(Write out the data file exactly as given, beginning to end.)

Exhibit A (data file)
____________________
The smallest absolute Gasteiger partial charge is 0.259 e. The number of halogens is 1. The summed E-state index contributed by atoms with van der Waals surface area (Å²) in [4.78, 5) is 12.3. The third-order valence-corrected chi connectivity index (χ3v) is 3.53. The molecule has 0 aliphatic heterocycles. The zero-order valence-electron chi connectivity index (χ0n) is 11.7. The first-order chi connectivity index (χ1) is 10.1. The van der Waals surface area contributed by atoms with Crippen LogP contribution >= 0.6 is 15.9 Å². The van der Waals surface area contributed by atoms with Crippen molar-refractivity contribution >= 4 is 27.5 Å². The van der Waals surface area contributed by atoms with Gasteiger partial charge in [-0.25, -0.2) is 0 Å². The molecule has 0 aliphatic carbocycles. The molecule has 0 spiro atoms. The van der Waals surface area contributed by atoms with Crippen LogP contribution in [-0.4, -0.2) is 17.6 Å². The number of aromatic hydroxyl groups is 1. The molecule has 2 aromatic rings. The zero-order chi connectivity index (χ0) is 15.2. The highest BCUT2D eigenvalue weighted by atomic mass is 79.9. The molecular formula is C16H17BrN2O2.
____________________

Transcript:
The smallest absolute Gasteiger partial charge is 0.259 e. The number of halogens is 1. The summed E-state index contributed by atoms with van der Waals surface area (Å²) in [4.78, 5) is 12.3. The third-order valence-corrected chi connectivity index (χ3v) is 3.53. The molecule has 0 aliphatic heterocycles. The zero-order valence-electron chi connectivity index (χ0n) is 11.7. The first-order chi connectivity index (χ1) is 10.1. The van der Waals surface area contributed by atoms with Crippen LogP contribution >= 0.6 is 15.9 Å². The van der Waals surface area contributed by atoms with Crippen molar-refractivity contribution >= 4 is 27.5 Å². The van der Waals surface area contributed by atoms with Gasteiger partial charge in [-0.25, -0.2) is 0 Å². The molecule has 0 aliphatic carbocycles. The molecule has 0 spiro atoms. The van der Waals surface area contributed by atoms with Crippen LogP contribution in [-0.4, -0.2) is 17.6 Å². The number of aromatic hydroxyl groups is 1. The molecule has 2 aromatic rings. The zero-order chi connectivity index (χ0) is 15.2. The highest BCUT2D eigenvalue weighted by atomic mass is 79.9. The molecular formula is C16H17BrN2O2.